Quarterback Brian Griese walked slowly toward a podium in the press room last Wednesday, looking very much like a young man who just had survived a three-hour demolition derby. The back of his right hand was one large scabby scrape, and when someone asked him how he felt two days after starting his first professional football game, he offered a wan smile and a very honest answer. "I'm pretty sore all over," he said. "I'm kind of young, so I think I'll get my body back. But I took a lot of hits. If I hadn't been sore, something would have been wrong."

Griese, 24, did plenty right in his debut with the Denver Broncos, 13 days after Coach Mike Shanahan stunned the town and team by announcing he had decided to bench Bubby Brister and instead start the younger, less experienced Griese in the season opener against the Miami Dolphins. The move seems to signal the former Michigan star will be the heir apparent to retired John Elway.

Griese passed for three touchdowns and 270 yards against Miami, which handed the two-time defending Super Bowl champions a stunning 38-21 thrashing, blitzing Griese from every corner of the field. And this past weekend, there was more of the same as Kansas City took a 26-10 victory and sent the Broncos to 0-2, their worst start under Shanahan.

The day after the Miami game, Brian's father, Bob, a Hall of Fame quarterback for the Dolphins from 1967 to 1980, took his son to dinner and tried to soothe his aches and pains with some simple advice.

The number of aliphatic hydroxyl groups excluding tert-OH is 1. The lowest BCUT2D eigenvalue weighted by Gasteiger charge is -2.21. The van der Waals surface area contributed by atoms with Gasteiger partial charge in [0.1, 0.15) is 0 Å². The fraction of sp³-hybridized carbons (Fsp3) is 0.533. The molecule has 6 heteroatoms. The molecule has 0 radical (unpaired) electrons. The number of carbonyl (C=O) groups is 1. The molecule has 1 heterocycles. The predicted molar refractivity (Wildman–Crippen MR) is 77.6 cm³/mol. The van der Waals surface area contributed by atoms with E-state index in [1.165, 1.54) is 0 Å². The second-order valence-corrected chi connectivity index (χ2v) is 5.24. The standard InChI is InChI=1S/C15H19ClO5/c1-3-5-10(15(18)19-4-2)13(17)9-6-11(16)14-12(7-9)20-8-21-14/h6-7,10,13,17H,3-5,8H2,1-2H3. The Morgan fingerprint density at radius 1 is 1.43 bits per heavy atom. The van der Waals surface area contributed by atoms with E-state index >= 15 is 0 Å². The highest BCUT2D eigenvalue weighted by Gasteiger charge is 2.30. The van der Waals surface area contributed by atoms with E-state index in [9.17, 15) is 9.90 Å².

"He told me that was as hard as it gets," Brian Griese said. "He said that was probably the toughest defense I'll ever face."

Brian and his father have faced difficult times before. When Brian was 7 years old, his mother, Judith, had breast cancer diagnosed; she died a month before his 12th birthday. As a teenager growing up in Coral Gables, Fla., where his father was still a hero, Brian was a decent enough high school quarterback, as well as an outstanding student. And always came the comparisons.

"In high school, people expected a lot more of me because of who my father was," Brian said. "Then I became a human interest story."

In the years after his mother's death, Brian and his father grew even closer. His older brothers, Scott and Steve, were in college, and Bob worked as the lead analyst for ABC's college football package, but there were many nights when Brian chose to stay home with his father rather than going out with his friends.